Published on August 17, 2007
Thai investors look at the trading board which turned almost entirely red as the Thai market followed regional bourses downwards on fears of an impact from the American sub-prime lending fiasco.
The SET index shed 3 per cent yesterday, while other Asian stock markets reeled in the biggest one-day sell-off in recent years from global selling pressure caused by lingering anxiety over the US sub-prime mortgage turmoil and redemption of global unit trust holdings.
Shock waves that knocked the Dow Jones Industrial Average overnight to below the 13,000 mark for the first time since late April spread out to Asian and European stock markets. This followed Merrill Lynch's caution that credit market conditions could lead US mortgage lender Countrywide Financial into bankruptcy. Countrywide is the largest US mortgage lender by volume.
The Thai composite SET index slumped 4.43 per cent at one point. It fell sharply at the opening bell and headed further south before staging a recovery in late trade to finish at 750.69, or 3 per cent lower.
Hefty losses in Thai shares yesterday were caused by substantial falls in other markets, reflecting global concern over the US sub-prime mortgage problems, said Stock Exchange of Thailand president Patareeya Benjapolchai
"The market's loss will likely be only temporary," she said. "Brokers should communicate with local investors, telling them not to panic."
Foreign investors have been net sellers of Thai equities since late July as they scramble to raise cash to meet redemption at home and to weather the credit squeeze.
The US market is unable to hold a gain because "the cost of borrowing money is rising dramatically, and access to credit is being cut off in critical areas such as mortgages and certain areas of the financial market," said Kevin Caron, portfolio manager at Ryan Beck and Co.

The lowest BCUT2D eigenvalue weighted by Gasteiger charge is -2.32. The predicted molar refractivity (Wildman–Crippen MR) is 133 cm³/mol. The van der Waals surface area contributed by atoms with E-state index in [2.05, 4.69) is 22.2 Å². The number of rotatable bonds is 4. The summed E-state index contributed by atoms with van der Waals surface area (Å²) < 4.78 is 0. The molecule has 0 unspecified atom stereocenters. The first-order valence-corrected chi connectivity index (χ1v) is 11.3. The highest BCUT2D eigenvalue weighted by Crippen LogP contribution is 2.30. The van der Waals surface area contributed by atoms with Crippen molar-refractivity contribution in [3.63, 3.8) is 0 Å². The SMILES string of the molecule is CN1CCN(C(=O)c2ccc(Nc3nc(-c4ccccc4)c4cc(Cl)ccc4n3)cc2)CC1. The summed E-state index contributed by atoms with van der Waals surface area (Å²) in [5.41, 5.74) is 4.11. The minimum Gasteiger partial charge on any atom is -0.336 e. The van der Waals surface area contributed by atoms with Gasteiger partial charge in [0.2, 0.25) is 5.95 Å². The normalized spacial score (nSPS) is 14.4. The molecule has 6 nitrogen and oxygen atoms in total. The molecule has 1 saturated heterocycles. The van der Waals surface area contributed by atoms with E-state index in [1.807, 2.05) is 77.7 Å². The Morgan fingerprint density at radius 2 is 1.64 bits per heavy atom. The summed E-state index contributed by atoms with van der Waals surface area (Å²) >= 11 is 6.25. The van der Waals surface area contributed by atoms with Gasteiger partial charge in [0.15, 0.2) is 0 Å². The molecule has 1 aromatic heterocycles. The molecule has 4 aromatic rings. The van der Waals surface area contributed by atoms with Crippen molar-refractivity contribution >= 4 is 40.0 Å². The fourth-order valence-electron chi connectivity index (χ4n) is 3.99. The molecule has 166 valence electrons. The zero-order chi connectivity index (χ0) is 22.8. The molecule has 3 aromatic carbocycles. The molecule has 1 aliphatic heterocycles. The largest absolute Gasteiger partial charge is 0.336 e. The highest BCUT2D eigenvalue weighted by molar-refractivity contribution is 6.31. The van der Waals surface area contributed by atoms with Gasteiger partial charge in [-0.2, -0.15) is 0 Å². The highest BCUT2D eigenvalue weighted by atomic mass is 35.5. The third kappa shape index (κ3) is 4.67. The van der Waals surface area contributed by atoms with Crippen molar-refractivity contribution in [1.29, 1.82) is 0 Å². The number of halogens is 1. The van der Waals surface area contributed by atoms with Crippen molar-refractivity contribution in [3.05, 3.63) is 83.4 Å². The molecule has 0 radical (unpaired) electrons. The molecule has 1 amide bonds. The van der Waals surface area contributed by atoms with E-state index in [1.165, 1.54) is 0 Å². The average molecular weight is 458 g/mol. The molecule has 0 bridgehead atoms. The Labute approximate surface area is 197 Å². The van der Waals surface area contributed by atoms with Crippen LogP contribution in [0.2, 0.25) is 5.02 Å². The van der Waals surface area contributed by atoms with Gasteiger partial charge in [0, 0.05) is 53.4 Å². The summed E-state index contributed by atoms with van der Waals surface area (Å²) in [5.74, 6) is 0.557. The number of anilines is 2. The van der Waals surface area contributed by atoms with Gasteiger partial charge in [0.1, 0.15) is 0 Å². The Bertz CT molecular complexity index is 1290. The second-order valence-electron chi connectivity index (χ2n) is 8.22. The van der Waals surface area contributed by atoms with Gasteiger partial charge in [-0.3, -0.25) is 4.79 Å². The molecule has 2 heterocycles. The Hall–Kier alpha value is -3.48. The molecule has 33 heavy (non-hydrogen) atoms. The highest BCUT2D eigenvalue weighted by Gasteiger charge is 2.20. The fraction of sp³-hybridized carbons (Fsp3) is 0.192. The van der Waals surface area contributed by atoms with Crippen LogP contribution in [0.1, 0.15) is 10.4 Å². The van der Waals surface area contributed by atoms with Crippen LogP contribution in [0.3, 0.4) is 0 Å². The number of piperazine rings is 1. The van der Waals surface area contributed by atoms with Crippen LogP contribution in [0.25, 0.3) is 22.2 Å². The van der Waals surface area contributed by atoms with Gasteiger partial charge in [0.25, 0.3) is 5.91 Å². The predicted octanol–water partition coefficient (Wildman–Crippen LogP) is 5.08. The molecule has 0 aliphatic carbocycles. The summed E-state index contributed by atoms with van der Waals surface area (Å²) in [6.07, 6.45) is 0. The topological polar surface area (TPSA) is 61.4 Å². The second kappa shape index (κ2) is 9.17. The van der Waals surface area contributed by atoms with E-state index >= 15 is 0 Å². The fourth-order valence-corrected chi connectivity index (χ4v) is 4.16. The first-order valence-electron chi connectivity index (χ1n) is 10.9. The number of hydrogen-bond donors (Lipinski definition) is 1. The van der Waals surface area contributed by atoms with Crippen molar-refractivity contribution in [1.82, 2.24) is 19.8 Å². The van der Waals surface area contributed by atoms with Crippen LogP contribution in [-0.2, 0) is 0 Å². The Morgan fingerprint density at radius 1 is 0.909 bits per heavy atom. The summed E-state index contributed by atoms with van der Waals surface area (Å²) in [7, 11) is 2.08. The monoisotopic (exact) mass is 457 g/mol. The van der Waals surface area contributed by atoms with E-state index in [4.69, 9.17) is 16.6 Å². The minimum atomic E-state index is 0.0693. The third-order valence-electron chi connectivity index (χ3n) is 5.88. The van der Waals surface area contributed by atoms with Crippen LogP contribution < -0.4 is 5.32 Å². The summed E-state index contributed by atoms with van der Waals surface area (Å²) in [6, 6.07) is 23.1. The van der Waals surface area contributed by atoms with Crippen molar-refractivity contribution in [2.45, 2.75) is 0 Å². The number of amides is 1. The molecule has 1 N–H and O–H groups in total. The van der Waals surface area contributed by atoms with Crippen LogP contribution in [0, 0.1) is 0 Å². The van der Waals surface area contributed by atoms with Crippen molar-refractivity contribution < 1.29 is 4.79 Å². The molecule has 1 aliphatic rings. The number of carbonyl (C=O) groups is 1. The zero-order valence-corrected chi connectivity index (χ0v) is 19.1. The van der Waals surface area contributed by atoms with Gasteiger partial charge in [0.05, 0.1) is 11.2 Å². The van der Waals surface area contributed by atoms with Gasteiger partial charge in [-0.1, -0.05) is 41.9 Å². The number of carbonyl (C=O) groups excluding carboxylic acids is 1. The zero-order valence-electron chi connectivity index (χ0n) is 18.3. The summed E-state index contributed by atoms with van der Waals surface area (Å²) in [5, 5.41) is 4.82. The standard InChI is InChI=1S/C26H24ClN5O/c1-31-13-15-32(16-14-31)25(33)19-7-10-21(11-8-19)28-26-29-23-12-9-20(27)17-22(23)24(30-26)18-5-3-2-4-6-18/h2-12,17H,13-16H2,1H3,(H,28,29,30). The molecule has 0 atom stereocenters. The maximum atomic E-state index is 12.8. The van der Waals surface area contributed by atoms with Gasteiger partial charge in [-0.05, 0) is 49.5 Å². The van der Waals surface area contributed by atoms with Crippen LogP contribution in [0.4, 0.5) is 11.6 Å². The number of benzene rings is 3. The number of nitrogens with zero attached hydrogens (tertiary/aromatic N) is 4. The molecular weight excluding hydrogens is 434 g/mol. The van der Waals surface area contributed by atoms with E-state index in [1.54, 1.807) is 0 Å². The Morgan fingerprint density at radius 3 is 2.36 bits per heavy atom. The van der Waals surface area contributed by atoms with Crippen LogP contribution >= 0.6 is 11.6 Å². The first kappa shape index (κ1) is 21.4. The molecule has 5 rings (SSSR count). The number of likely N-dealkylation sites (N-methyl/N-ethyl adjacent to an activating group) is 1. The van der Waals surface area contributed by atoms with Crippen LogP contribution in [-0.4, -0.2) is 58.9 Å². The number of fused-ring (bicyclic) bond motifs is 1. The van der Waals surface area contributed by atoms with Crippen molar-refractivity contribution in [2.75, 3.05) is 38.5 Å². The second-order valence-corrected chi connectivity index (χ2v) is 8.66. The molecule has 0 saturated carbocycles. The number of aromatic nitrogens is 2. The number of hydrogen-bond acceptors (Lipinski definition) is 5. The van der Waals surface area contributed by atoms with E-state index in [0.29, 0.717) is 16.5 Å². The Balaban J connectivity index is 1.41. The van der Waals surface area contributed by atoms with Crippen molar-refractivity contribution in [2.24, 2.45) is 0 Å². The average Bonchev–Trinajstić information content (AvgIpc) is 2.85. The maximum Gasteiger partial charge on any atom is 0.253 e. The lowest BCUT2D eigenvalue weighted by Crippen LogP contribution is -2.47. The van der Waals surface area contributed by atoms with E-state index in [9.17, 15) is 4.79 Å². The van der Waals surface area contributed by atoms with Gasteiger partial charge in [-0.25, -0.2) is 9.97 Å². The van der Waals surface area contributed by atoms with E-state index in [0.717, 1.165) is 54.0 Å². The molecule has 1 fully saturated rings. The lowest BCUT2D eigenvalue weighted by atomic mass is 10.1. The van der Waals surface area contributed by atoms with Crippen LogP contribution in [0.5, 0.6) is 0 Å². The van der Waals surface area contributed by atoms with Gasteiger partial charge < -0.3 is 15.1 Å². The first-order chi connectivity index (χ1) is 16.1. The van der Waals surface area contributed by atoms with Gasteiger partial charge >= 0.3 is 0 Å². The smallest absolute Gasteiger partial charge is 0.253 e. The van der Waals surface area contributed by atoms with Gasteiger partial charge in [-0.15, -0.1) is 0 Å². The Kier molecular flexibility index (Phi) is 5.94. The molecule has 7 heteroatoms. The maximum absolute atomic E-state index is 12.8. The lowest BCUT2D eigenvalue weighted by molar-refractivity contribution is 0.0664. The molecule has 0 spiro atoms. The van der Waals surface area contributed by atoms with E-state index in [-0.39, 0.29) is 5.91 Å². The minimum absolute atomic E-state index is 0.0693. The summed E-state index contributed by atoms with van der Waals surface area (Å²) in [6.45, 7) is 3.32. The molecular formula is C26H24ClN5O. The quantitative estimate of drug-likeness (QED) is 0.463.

"As a result, stocks will tend to under-perform because this situation creates questions about the economy."
Countrywide Financial fell 3.17 points, or 13 per cent, to 21.29 and has seen 50 per cent of its market value lost since the year began. Fears that the US's largest mortgage lender by volume is contending with difficulty in accessing the commercial paper market to raise cash spurred the selling.
In South Korea, traders made up for their absence on Wednesday due to a holiday. The Kospi slid 5.2 per cent to 1723.78, its lowest level since late June, prompting the Exchange to halt programme trading for five minutes.
Philippines share prices closed 6 per cent lower, and Taiwan's weighted index lost 4.56 per cent.
Singapore's benchmark Straits Times Index and Hong Kong share prices both fell 3.3 per cent. The Tokyo Stock Exchange's benchmark Nikkei-225 Index tumbled almost 2 per cent, off of the day's worst level at 3.74 per cent.
Australia's S&P/ASX 200 dropped 0.9 per cent to 5737.1, New Zealand's NZD 50 Index lost 1.3 per cent to 3952.6, and Japan's Nikkei-225 lost 1.5 per cent to 16,225.90.
The index of leading UK shares lost 2.2 per cent to 5,909.1 points by 12.30BST on the back of heavy falls in Asia and further declines on Wall Street, according to BBC News.
France's Cac-40 Index was 3 per cent lower while Germany's Dax-30 was down 2.6 per cent.
The Bank of Thailand is closely monitoring capital flows, governor Tarisa Watanagase said yesterday, as foreign investors, unnerved by the prospect of a global credit crunch, shifted funds out of the country's stock market.
The governor reiterated that the central bank has no immediate plan to remove the capital controls it imposed last December.
She told reporters that the recent spike in the dollar/baht exchange rate in the offshore market was due to several factors including the central bank's move to temporarily allow certain swap transactions to migrate from offshore to onshore.
The market could fall further today should Wall Street shares continue to head south overnight, but "technically the SET has been deeply oversold and it should soon be able to stage a rebound. Investors should start to look for a good entry point in a day or two", said Peter Limsupanark, a strategist at BFIT Securities.
Dow Jones Newswires